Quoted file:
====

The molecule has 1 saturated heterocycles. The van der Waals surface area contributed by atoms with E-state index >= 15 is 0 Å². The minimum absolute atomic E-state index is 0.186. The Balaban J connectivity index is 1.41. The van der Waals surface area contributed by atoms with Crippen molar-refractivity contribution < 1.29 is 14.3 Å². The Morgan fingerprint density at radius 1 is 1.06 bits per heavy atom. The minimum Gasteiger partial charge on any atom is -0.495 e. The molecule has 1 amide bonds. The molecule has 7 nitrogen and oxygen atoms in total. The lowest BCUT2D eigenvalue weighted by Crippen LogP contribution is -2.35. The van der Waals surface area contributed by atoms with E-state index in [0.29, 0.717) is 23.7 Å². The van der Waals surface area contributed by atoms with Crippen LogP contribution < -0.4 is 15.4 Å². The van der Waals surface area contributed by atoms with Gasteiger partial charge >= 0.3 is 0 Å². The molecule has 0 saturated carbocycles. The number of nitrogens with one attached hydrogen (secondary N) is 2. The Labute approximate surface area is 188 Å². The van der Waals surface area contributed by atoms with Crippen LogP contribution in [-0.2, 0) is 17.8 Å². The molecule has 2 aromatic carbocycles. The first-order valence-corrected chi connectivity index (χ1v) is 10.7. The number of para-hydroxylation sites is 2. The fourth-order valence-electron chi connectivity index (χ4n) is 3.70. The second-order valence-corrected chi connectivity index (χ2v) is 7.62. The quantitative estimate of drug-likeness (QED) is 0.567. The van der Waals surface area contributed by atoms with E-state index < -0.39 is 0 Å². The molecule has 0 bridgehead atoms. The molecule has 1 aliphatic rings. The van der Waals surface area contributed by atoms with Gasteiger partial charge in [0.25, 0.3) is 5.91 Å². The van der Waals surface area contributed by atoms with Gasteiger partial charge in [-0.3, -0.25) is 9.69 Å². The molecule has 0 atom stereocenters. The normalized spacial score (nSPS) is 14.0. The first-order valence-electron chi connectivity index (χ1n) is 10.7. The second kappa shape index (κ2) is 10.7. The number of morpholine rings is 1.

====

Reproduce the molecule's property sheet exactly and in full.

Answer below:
The molecule has 1 saturated heterocycles. The van der Waals surface area contributed by atoms with E-state index >= 15 is 0 Å². The minimum absolute atomic E-state index is 0.186. The Balaban J connectivity index is 1.41. The van der Waals surface area contributed by atoms with Crippen molar-refractivity contribution < 1.29 is 14.3 Å². The Morgan fingerprint density at radius 1 is 1.06 bits per heavy atom. The minimum Gasteiger partial charge on any atom is -0.495 e. The molecule has 1 amide bonds. The molecule has 7 nitrogen and oxygen atoms in total. The lowest BCUT2D eigenvalue weighted by Crippen LogP contribution is -2.35. The van der Waals surface area contributed by atoms with E-state index in [0.29, 0.717) is 23.7 Å². The van der Waals surface area contributed by atoms with Crippen LogP contribution < -0.4 is 15.4 Å². The van der Waals surface area contributed by atoms with Gasteiger partial charge >= 0.3 is 0 Å². The molecule has 0 saturated carbocycles. The number of nitrogens with one attached hydrogen (secondary N) is 2. The Labute approximate surface area is 188 Å². The van der Waals surface area contributed by atoms with Crippen LogP contribution in [-0.2, 0) is 17.8 Å². The molecule has 2 aromatic carbocycles. The first-order valence-corrected chi connectivity index (χ1v) is 10.7. The number of para-hydroxylation sites is 2. The fourth-order valence-electron chi connectivity index (χ4n) is 3.70. The second-order valence-corrected chi connectivity index (χ2v) is 7.62. The quantitative estimate of drug-likeness (QED) is 0.567. The van der Waals surface area contributed by atoms with E-state index < -0.39 is 0 Å². The molecule has 0 bridgehead atoms. The molecule has 1 aliphatic rings. The van der Waals surface area contributed by atoms with Gasteiger partial charge in [0.25, 0.3) is 5.91 Å². The van der Waals surface area contributed by atoms with Gasteiger partial charge in [-0.3, -0.25) is 9.69 Å². The molecule has 0 atom stereocenters. The normalized spacial score (nSPS) is 14.0. The first-order valence-electron chi connectivity index (χ1n) is 10.7. The second kappa shape index (κ2) is 10.7. The number of morpholine rings is 1.